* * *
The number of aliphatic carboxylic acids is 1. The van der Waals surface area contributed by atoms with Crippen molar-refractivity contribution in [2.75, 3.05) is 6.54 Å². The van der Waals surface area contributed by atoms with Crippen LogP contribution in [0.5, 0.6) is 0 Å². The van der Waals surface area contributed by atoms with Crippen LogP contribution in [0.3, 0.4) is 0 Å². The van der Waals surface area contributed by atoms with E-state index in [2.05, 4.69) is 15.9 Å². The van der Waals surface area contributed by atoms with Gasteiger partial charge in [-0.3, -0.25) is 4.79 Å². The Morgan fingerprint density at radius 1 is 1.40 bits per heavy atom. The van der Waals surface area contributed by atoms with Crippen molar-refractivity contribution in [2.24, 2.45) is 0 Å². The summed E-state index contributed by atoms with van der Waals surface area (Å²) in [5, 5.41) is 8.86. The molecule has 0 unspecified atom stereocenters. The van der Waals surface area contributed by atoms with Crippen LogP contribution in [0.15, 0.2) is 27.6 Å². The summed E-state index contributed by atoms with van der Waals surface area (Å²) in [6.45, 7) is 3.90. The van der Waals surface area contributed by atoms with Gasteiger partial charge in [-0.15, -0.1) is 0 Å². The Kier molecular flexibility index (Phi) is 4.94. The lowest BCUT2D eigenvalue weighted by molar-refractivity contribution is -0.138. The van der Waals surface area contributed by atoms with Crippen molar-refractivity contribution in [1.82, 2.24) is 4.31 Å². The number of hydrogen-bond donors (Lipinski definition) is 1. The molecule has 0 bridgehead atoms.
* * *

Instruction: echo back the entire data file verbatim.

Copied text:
The number of aliphatic carboxylic acids is 1. The van der Waals surface area contributed by atoms with Crippen molar-refractivity contribution in [2.75, 3.05) is 6.54 Å². The van der Waals surface area contributed by atoms with Crippen LogP contribution in [0.5, 0.6) is 0 Å². The van der Waals surface area contributed by atoms with Crippen LogP contribution in [0.3, 0.4) is 0 Å². The van der Waals surface area contributed by atoms with E-state index in [2.05, 4.69) is 15.9 Å². The van der Waals surface area contributed by atoms with Gasteiger partial charge in [-0.3, -0.25) is 4.79 Å². The Morgan fingerprint density at radius 1 is 1.40 bits per heavy atom. The van der Waals surface area contributed by atoms with Crippen molar-refractivity contribution in [2.24, 2.45) is 0 Å². The summed E-state index contributed by atoms with van der Waals surface area (Å²) in [5, 5.41) is 8.86. The molecule has 0 unspecified atom stereocenters. The van der Waals surface area contributed by atoms with Crippen LogP contribution in [0.15, 0.2) is 27.6 Å². The summed E-state index contributed by atoms with van der Waals surface area (Å²) in [6.45, 7) is 3.90. The van der Waals surface area contributed by atoms with Gasteiger partial charge in [-0.15, -0.1) is 0 Å². The Kier molecular flexibility index (Phi) is 4.94. The lowest BCUT2D eigenvalue weighted by molar-refractivity contribution is -0.138. The van der Waals surface area contributed by atoms with Crippen molar-refractivity contribution in [1.82, 2.24) is 4.31 Å². The number of hydrogen-bond donors (Lipinski definition) is 1. The molecule has 0 bridgehead atoms.